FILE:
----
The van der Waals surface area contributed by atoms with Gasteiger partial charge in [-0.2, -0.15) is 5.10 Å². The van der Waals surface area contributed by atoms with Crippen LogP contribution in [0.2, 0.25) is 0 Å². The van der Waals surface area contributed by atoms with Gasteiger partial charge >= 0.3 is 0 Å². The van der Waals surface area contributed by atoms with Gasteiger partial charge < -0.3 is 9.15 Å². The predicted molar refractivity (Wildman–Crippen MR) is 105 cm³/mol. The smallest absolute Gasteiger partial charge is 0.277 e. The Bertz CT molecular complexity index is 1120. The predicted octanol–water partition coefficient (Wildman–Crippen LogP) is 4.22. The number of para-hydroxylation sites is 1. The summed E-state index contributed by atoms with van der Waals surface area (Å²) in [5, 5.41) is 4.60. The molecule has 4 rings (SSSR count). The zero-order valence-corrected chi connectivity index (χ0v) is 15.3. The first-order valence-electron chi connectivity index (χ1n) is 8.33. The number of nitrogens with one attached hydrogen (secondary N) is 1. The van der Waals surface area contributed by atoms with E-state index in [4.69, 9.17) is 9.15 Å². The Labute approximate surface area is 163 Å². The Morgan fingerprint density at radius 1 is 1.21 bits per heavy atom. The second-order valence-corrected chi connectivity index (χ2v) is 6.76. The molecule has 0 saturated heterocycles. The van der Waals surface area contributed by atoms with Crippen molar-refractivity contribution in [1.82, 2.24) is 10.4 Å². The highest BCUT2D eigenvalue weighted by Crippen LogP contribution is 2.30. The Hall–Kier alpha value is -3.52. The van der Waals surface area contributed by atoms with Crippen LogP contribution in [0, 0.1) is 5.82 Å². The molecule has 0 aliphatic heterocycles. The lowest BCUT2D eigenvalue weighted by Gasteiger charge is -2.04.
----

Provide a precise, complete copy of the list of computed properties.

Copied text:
The van der Waals surface area contributed by atoms with Gasteiger partial charge in [-0.2, -0.15) is 5.10 Å². The van der Waals surface area contributed by atoms with Crippen LogP contribution in [0.2, 0.25) is 0 Å². The van der Waals surface area contributed by atoms with Gasteiger partial charge >= 0.3 is 0 Å². The van der Waals surface area contributed by atoms with Gasteiger partial charge < -0.3 is 9.15 Å². The predicted molar refractivity (Wildman–Crippen MR) is 105 cm³/mol. The smallest absolute Gasteiger partial charge is 0.277 e. The Bertz CT molecular complexity index is 1120. The predicted octanol–water partition coefficient (Wildman–Crippen LogP) is 4.22. The number of para-hydroxylation sites is 1. The summed E-state index contributed by atoms with van der Waals surface area (Å²) in [5, 5.41) is 4.60. The molecule has 4 rings (SSSR count). The zero-order valence-corrected chi connectivity index (χ0v) is 15.3. The first-order valence-electron chi connectivity index (χ1n) is 8.33. The number of nitrogens with one attached hydrogen (secondary N) is 1. The van der Waals surface area contributed by atoms with E-state index in [4.69, 9.17) is 9.15 Å². The Labute approximate surface area is 163 Å². The Morgan fingerprint density at radius 1 is 1.21 bits per heavy atom. The second-order valence-corrected chi connectivity index (χ2v) is 6.76. The molecule has 0 saturated heterocycles. The van der Waals surface area contributed by atoms with Crippen molar-refractivity contribution in [1.82, 2.24) is 10.4 Å². The highest BCUT2D eigenvalue weighted by Crippen LogP contribution is 2.30. The Hall–Kier alpha value is -3.52. The van der Waals surface area contributed by atoms with Crippen LogP contribution in [0, 0.1) is 5.82 Å². The molecule has 0 aliphatic heterocycles. The lowest BCUT2D eigenvalue weighted by Gasteiger charge is -2.04.